Background and aims: Little is known about whether a self-management program for nursing-home residents (NHR) with cognitive impairment is likely to have an impact on the care of this growing population. This study aimed to evaluate the effects of the health-coaching self-management program for NHR (HCSMP-NHR) on 1) self-efficacy and goal attainment scaling (GAS), 2) health status and quality of life (QoL) among older people, including those with cognitive impairment, in Korean nursing homes.
Methods: This was a cluster-randomized controlled trial. Participants in the intervention group (n=43, mean age =80.91±7.65 years) received the HCSMP-NHR intervention, composed of group health education and individual coaching, for 8 weeks. Conventional care was provided to the conventional group (n=47, mean age =80.19±7.53 years) during the same period. The effects of the HCSMP-NHR were measured three times: at baseline, week 9, and week 20.
Results: The intervention group showed better results for self-efficacy (P=0.007), health distress (P=0.007), depression (P<0.001), and QoL (P=0.04) at week 9. Mean GAS score of the intervention group gradually increased from -0.38 to 0.74. The time × group interaction showed that the intervention group had significant improvements in QoL (P=0.047), and significant reductions in health distress (P=0.016) and depression (P<0.001), while showing no deterioration in shortness of breath (P<0.001).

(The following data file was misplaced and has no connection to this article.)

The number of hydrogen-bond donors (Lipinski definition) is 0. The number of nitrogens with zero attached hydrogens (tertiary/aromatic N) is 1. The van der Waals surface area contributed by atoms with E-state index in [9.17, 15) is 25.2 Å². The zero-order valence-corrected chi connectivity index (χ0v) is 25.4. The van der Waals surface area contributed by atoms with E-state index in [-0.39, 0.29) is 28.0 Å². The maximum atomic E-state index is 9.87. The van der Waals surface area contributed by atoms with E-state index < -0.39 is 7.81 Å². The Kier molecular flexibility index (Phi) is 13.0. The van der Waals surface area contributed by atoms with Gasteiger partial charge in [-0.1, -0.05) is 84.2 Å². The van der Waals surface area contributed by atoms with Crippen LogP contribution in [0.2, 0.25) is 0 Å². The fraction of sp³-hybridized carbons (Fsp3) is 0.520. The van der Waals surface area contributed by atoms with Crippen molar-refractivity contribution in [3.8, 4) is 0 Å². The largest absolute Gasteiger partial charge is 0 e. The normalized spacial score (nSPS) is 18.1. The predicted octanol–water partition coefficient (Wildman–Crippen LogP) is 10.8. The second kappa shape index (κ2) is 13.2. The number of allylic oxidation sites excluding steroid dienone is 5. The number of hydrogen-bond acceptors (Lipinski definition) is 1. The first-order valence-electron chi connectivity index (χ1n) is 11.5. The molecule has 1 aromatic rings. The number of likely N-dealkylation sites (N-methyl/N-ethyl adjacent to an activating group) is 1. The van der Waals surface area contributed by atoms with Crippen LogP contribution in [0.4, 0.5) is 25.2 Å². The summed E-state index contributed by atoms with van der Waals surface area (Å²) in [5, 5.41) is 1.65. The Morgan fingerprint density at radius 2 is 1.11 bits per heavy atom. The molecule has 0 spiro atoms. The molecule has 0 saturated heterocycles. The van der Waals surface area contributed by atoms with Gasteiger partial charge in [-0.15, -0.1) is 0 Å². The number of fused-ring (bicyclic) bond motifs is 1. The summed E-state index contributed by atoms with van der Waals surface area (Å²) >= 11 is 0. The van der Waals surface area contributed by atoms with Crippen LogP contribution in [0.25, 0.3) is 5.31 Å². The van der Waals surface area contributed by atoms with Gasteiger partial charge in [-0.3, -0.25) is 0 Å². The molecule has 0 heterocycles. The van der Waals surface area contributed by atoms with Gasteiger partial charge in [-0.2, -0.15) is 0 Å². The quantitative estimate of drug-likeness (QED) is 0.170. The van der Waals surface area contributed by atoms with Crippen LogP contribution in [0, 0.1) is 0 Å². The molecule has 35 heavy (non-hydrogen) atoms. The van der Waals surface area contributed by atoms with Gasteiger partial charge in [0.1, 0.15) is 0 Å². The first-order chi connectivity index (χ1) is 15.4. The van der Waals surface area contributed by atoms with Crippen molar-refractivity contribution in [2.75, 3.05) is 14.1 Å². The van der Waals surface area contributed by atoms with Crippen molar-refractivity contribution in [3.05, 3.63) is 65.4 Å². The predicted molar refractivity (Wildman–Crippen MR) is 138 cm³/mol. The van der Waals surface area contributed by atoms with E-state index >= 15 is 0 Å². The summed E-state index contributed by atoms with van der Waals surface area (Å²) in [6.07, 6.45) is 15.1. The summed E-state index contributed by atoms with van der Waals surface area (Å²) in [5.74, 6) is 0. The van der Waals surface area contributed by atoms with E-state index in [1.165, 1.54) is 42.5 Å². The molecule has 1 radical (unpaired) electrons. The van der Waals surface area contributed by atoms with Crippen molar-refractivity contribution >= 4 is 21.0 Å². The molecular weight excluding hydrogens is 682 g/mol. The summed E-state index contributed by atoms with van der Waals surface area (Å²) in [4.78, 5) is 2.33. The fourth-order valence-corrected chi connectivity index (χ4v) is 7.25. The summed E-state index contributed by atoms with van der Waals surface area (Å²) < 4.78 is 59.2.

Conclusion: Our study findings indicate that the HCSMP-NHR improved self-efficacy and GAS and enhanced the health status and QoL of NHR with chronic conditions who also had mild-to-moderate cognitive impairment. Moreover, these effects were successfully maintained over the 5 months of the trial. Further research is needed to establish the optimum intervention period and to assess the possibility of nationwide implementation of the HCSMP-NHR.
Keywords: cluster-randomized controlled trial; health coaching; long-term effects; nursing homes; self-management program.